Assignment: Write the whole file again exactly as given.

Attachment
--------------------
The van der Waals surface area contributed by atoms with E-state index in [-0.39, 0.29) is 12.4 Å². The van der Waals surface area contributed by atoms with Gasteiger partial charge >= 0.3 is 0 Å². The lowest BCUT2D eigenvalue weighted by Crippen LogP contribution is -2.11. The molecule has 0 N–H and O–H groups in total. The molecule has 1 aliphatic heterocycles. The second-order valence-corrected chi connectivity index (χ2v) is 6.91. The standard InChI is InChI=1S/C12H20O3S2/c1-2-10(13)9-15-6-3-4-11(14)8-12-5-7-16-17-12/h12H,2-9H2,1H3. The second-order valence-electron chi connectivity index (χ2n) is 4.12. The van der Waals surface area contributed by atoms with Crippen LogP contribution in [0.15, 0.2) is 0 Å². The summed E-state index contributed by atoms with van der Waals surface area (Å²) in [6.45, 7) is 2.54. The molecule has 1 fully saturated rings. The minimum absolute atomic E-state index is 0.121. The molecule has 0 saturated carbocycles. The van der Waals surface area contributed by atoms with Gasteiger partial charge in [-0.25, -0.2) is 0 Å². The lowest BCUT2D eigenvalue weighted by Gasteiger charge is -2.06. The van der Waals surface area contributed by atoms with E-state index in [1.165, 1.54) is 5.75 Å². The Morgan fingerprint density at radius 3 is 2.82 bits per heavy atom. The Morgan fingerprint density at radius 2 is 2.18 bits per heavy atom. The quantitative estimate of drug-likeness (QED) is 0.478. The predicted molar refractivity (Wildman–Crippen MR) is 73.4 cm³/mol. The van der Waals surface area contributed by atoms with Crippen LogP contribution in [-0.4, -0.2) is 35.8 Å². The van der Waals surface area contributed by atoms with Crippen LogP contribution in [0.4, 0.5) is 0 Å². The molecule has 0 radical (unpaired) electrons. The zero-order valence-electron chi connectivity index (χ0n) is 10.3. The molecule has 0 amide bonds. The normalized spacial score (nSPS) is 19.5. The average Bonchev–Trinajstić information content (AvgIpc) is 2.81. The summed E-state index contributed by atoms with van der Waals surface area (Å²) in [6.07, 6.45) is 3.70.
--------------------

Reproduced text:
The van der Waals surface area contributed by atoms with E-state index in [-0.39, 0.29) is 12.4 Å². The van der Waals surface area contributed by atoms with Gasteiger partial charge >= 0.3 is 0 Å². The lowest BCUT2D eigenvalue weighted by Crippen LogP contribution is -2.11. The molecule has 0 N–H and O–H groups in total. The molecule has 1 aliphatic heterocycles. The second-order valence-corrected chi connectivity index (χ2v) is 6.91. The standard InChI is InChI=1S/C12H20O3S2/c1-2-10(13)9-15-6-3-4-11(14)8-12-5-7-16-17-12/h12H,2-9H2,1H3. The second-order valence-electron chi connectivity index (χ2n) is 4.12. The van der Waals surface area contributed by atoms with Crippen LogP contribution in [0.15, 0.2) is 0 Å². The summed E-state index contributed by atoms with van der Waals surface area (Å²) in [6.45, 7) is 2.54. The molecule has 1 fully saturated rings. The minimum absolute atomic E-state index is 0.121. The molecule has 0 saturated carbocycles. The van der Waals surface area contributed by atoms with Gasteiger partial charge in [-0.25, -0.2) is 0 Å². The lowest BCUT2D eigenvalue weighted by Gasteiger charge is -2.06. The van der Waals surface area contributed by atoms with E-state index in [1.165, 1.54) is 5.75 Å². The Morgan fingerprint density at radius 3 is 2.82 bits per heavy atom. The Morgan fingerprint density at radius 2 is 2.18 bits per heavy atom. The quantitative estimate of drug-likeness (QED) is 0.478. The predicted molar refractivity (Wildman–Crippen MR) is 73.4 cm³/mol. The van der Waals surface area contributed by atoms with Crippen LogP contribution in [-0.4, -0.2) is 35.8 Å². The van der Waals surface area contributed by atoms with Crippen LogP contribution in [0.4, 0.5) is 0 Å². The molecule has 0 radical (unpaired) electrons. The zero-order valence-electron chi connectivity index (χ0n) is 10.3. The molecule has 0 amide bonds. The normalized spacial score (nSPS) is 19.5. The average Bonchev–Trinajstić information content (AvgIpc) is 2.81. The summed E-state index contributed by atoms with van der Waals surface area (Å²) in [6.07, 6.45) is 3.70.